24 October 2008

Opec to discuss oil output cuts

BBC News, 24 October 2008 02:29 UK

Worker checks over oil pumps in Iran, file pic

Opec is widely expected to cut production after the meeting

The oil producers' cartel Opec is holding an emergency meeting in Vienna to discuss possible production cuts as it tries to shore up falling prices.

The meeting, originally planned for November, was brought forward due to growing concerns about the impact of the financial crisis on the oil market.

Oil prices have fallen to a 16-month low amid fears a global economic recession will cut demand.

Thursday saw a mild market recovery as hopes rose that Opec would cut output.

US light crude rose by more than $1.60 to nearly $70 a barrel, having earlier dropped to $66.20 a barrel - its lowest level since June 2007.

Oil prices hit an all-time high of $147 a barrel in July, but have since fallen back steadily.

Downward trend

A number of the cartel's 12 members say output should be reduced to stop the fall in prices: Venezuela wants production to be cut by a million barrels a day - 3% of Opec's total output. Iran has called for a cut twice that size.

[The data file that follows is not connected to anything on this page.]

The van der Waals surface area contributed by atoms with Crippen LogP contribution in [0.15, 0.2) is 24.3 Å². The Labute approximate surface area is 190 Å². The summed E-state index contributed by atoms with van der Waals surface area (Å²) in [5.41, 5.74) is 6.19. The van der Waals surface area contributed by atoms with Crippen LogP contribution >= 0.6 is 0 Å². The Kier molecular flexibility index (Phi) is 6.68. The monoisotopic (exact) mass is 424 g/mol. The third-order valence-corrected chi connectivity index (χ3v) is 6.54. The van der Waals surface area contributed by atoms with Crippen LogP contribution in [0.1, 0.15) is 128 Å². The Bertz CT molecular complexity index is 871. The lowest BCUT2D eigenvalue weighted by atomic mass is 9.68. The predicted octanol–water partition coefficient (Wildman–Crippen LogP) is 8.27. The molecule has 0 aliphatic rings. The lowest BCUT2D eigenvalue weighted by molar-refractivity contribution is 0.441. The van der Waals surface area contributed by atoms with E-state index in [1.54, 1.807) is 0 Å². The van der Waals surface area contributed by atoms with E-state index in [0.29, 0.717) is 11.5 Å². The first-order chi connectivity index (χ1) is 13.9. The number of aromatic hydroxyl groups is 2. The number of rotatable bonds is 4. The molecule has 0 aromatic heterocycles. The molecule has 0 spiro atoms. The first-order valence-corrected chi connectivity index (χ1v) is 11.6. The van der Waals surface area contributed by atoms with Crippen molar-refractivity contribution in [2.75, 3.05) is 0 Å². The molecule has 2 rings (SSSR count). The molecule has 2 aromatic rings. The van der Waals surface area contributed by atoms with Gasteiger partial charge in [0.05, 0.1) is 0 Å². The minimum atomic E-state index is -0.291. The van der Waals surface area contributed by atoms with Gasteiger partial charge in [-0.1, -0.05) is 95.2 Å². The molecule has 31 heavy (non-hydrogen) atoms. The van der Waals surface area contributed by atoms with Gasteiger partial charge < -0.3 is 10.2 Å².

The two countries are thought to be most in need of a relatively high oil price - around $100 a barrel - to finance government spending, says the BBC's economics correspondent, Andrew Walker.

Saudi Oil Minister Ali al-Naimi (image from May 2008)

Ali al-Naimi said oil prices would be determined by the market

Iran relies almost entirely on its oil exports for government revenue: for every dollar off the price of a barrel of oil, the country loses roughly $1bn a year in revenue.

But on Thursday, Saudi Oil Minister Ali al-Naimi would not be drawn on the subject of a possible output reduction, saying the price of oil would be determined by the market.

Opec's biggest oil producer, Saudi Arabia may be wary of aggravating economic problems in oil importing countries, our correspondent adds. Nor does it want to see high prices that might encourage users to switch away from oil to alternative energy sources.

Opec president Chakib Khelil said: "The decision should not leave the producer countries in the situation where they will be joining the group of countries which are already suffering from the financial crisis."

Despite Opec's expected output reduction, oil analysts said crude prices could fall as low as $60 a barrel, as signs that the world is heading for a recession continue to grow.

The cartel is reluctant to let the price drop below $70 a barrel.


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